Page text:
TABLE OF CONTENTS

THE ELEPHANT IN THE PAINTING: THE ART OF AMY SILLMAN

THE ELEPHANT IN THE ROOM: a phrase that means something is present but invisible, determinative but denied. In painter Amy Sillman’s groundbreaking exhibition at New York’s Sikkema Jenkins & Co. gallery last spring, the idiom served as the loaded title of what is in retrospect one of her key works—a large and, for Sillman, uncharacteristically empty painting. Densely layered but sparingly drawn, the canvas features two perpendicular blocks of color—opaque apricot in the canvas’s lower portion and, atop that, a rectangle of gradated yellow—that describe a space containing little more than what seems a slumping, implausibly green elephant trunk. In the manner of Cy Twombly’s graffitied penis-breast notations, however, this appendage also reads alternately as a female nude (seen in profile) and as something tumescently phallic. Significantly, this figure casts a shadow that partially but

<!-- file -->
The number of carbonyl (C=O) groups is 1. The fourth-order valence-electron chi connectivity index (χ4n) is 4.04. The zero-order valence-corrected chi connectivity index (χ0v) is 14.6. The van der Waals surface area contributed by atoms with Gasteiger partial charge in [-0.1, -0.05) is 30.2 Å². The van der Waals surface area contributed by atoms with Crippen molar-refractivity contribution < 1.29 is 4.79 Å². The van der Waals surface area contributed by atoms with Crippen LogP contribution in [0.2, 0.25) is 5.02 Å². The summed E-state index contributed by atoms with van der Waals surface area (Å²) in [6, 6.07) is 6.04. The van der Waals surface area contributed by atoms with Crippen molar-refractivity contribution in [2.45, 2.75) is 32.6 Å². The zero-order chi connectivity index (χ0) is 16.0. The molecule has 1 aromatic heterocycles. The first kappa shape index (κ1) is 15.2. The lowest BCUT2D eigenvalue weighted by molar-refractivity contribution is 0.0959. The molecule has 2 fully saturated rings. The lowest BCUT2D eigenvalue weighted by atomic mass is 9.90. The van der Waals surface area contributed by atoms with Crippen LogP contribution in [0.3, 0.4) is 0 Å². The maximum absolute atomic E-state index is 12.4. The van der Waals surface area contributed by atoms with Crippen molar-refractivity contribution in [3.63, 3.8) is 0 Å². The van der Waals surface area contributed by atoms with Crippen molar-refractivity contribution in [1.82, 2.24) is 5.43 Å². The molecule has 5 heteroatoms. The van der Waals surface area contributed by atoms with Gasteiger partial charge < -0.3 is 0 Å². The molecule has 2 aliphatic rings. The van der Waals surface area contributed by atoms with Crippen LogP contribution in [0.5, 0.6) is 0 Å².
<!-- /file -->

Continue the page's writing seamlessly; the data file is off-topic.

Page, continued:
Sign-in to keep reading

Artforum print subscribers have full access to this article. If you are a subscriber, sign in below.

Not registered for artforum.com? Register here.

SUBSCRIBE NOW at the special holiday rate of $45 a year—70% off the newsstand price. You’ll receive the print magazine plus full online access to this issue and our archive.*

Order the PRINT EDITION of the February 2007 issue for $17 or the ONLINE EDITION for $5.99.

* This rate applies to U.S. domestic subscriptions.